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In the first half of the twentieth century, abortion was illegal across the Unites States and rarely discussed in newspapers or legislatures. So how did people find out about how the procedure worked and how to access it? English language scholar Meg Gillette writes that one answer was literature.

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Gillette notes that, in 1933, book reviewer Dorthea Brande wrote that abortion was so common in contemporary novels that “it is likely to be looked upon as an initiation rite of our period by sociologists in the future.” Later, a character in William Goldman’s 1964 novel Boys and Girls Together, preparing to watch a play, said “there better not be a big abortion scene—I’m bored with them already.”

In purely practical terms, the abortion storylines in many novels explained what did and didn’t work to end a pregnancy. They accurately showed illegal but commonly available supposed abortifacients like pennyroyal pills or rubber catheters as dangerous and generally ineffective. In Theodore Dreiser’s An American Tragedy (1925), for example, it’s explained to the heroine that the pills she takes “wouldn’t be likely to be of any real service to you.” And, indeed, they make her “exceedingly sick.” None of the sixty literary abortions Gillette examined showed an over-the-counter remedy working as promised.

The novels also depicted the realities of abortions illegally performed by doctors. Readers might learn that it was wise to wear old clothes to avoid being overcharged and that they should be alert to the possibility of sexual assault by the doctor.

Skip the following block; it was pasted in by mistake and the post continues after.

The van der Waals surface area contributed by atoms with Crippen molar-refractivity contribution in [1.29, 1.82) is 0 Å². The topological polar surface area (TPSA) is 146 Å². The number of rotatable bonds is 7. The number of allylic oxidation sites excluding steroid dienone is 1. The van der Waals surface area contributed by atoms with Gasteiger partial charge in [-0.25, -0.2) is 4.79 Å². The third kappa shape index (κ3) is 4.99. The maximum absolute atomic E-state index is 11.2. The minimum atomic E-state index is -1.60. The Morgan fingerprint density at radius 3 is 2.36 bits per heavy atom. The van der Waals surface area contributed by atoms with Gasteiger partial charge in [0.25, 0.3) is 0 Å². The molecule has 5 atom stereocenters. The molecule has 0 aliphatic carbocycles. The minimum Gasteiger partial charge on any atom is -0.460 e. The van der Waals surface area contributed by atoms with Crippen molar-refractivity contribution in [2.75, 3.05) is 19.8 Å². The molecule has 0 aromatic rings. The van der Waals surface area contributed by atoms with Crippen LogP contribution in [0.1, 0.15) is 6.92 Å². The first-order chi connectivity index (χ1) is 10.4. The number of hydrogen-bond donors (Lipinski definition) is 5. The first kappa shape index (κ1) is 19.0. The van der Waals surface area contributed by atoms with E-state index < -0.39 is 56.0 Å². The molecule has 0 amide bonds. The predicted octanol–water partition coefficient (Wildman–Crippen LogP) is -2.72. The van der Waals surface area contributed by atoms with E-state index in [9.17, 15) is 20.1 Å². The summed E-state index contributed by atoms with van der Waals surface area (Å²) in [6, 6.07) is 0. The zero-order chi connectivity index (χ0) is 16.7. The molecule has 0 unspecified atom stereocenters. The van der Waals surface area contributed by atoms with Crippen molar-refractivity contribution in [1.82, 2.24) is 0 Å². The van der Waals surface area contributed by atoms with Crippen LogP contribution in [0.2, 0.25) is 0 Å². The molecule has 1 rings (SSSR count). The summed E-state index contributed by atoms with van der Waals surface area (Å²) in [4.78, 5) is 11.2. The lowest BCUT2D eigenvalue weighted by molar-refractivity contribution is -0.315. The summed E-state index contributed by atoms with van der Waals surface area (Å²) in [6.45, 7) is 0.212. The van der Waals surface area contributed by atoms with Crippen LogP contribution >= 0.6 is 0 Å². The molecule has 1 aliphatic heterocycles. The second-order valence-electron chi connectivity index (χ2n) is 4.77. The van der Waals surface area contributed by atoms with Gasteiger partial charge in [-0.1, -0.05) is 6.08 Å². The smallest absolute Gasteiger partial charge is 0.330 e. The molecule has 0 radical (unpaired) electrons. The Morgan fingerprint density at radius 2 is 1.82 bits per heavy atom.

Literature often presented the scenarios that might lead to abortion in sympathetic terms. Wholesome girls and young women were seduced and abandoned. Married women were too poor to give a child a good life. In Weeds (1923) by Edith Summer Kelley, a mother of three in a sharecropping family, knows that another child would be “condemned to a life of toilsome grubbing in dirt that ended only with the grave.”

Gillette writes that some novels made explicit political arguments about criminalization of abortion. In Sidney Kingsley’s Men in White (1933), after a character gets sepsis from an illegal abortion, a footnote decries the “vicious class of criminal practitioner” produced by Prohibition, in contrast to the Soviet Union’s “birth control education” and “legal abortion clinics.” The heroine of Floyd Dell’s Janet March (1923) discovers that she found nothing morally objectionable about ending a pregnancy. “It wasn’t sin,” she thinks. “What was it then? It was—freedom.”

Other novels featured anti-abortion narratives, with greedy, evil abortionists and women whose quests to be professionally and sexually equal to men prove worthless in the face of the guilt they feel post-op. But, in most cases, regardless of ideological slant, the stories were told from the perspective of women facing choices about abortion.

“Modern abortion narratives fractured the medical community’s hold on abortion and conjured a community of women having abortions that reconstructed abortion as a shared experience,” Gillette writes.

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Twentieth Century Literature, Vol. 58, No. 4 (Winter 2012), pp. 663–687
Duke University Press